“Unless a man is polite towards others, he is at a disadvantage in the world” (H. Clay Trumbull). It’s probably safe to say that we would all love to have polite children. But politeness is not merely the outward behavior of getting our children to say things like “please and thank you” (i.e. manners), although proper politeness will show itself outwardly. Politeness is the state of our children’s hearts. If we can reach their hearts in this matter, we will have truly taught our children to be polite, not just put on a show for others. The result? A happy well-balanced child who finds satisfaction in his life because he lives his life for the betterment of others, and not for himself. And bonus? They are a delight to be around.
Politeness is not a natural quality. We like to think of ourselves first. Just take a look at my toddler and you’ll see! Politeness is something that needs careful and thoughtful training.
Often times, it seems as though we try and teach our children to not think of themselves, by saying, “Don't be selfish,” or “don’t take for yourself first.” Real politeness happens when our children lose sight of themselves, or as the Bible describes it, "prefer one another over yourself" or "think on the interests of others." The best way to help our children understand this is not to tell them to forget themselves, but instead tell them to think of others. “The more a person tries to forget himself, the surer he will be to think of himself. But when a child thinks of others, his thoughts go away from himself, and self-forgetfulness is a result, rather than a cause of his action.” (H. Clay Trumbull).
So what does this look like in every day life? Train your child to…
· Give a verbal expression for all acts of kindness or attention given to them, such as please and thank you.
· Properly greet others with a hello and goodbye and to properly answer questions asked them, such as “how are you?” Don’t allow the excuse of a “shy” child to cause your child to turn his head or melt into mom or dad’s shoulder without an answer. Help the shy child by encouraging them to think of the other person, taking the focus off of them, and onto the other person.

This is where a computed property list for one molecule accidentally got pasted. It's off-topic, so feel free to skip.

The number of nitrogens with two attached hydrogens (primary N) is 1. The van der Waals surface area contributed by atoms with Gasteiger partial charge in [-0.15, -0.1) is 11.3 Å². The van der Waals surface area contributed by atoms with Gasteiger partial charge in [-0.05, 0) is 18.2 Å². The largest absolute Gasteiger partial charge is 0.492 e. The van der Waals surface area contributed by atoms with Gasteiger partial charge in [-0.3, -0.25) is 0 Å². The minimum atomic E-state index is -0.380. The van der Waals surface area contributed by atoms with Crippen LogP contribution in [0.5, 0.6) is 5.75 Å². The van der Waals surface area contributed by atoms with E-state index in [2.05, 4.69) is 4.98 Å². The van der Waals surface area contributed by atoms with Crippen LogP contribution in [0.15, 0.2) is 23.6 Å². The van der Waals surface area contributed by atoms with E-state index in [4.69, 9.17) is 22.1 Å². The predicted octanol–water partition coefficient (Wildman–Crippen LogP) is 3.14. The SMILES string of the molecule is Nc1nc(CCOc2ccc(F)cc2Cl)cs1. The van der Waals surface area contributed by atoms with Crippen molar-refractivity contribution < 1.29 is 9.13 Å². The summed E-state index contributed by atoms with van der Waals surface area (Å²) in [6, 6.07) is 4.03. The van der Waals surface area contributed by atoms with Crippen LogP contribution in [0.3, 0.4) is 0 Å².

· Extend a hand in response to someone greeting them in this way.
· Make it his job to find what his playmate wants to play while at your child’s home. When going to another child’s home, train your child to be a sharer and to enjoy whatever their playmate wants to do. When he comes home, ask him about it and what things he found interesting. Respond with encouragement to continue, or counsel on how to display better politeness.
· Ask questions about other people. This one is difficult for children and is best taught through role playing with your child. Practice meeting a new friend. You play the friend and have your child ask questions about you. Practice asking what they want to play, or have them practice responding when someone else wants to play something. This can practiced in terms of adults as well. Parent can say, “Jonny, can you think of two questions you can ask Mrs. Smith when she comes over for lunch?”
Role play will take a significant part of training in politeness in all the above areas. You can work on these several times a week and use language that helps your children think of others.
When your child misses out on an opportunity to be polite or think of others, you can counsel them by talking about how they forgot to think of the other person and missed out on feeling happy about doing something nice. Our children will find great satisfaction in meeting the needs of others as they find themselves responsible for the well-being and happiness of someone else.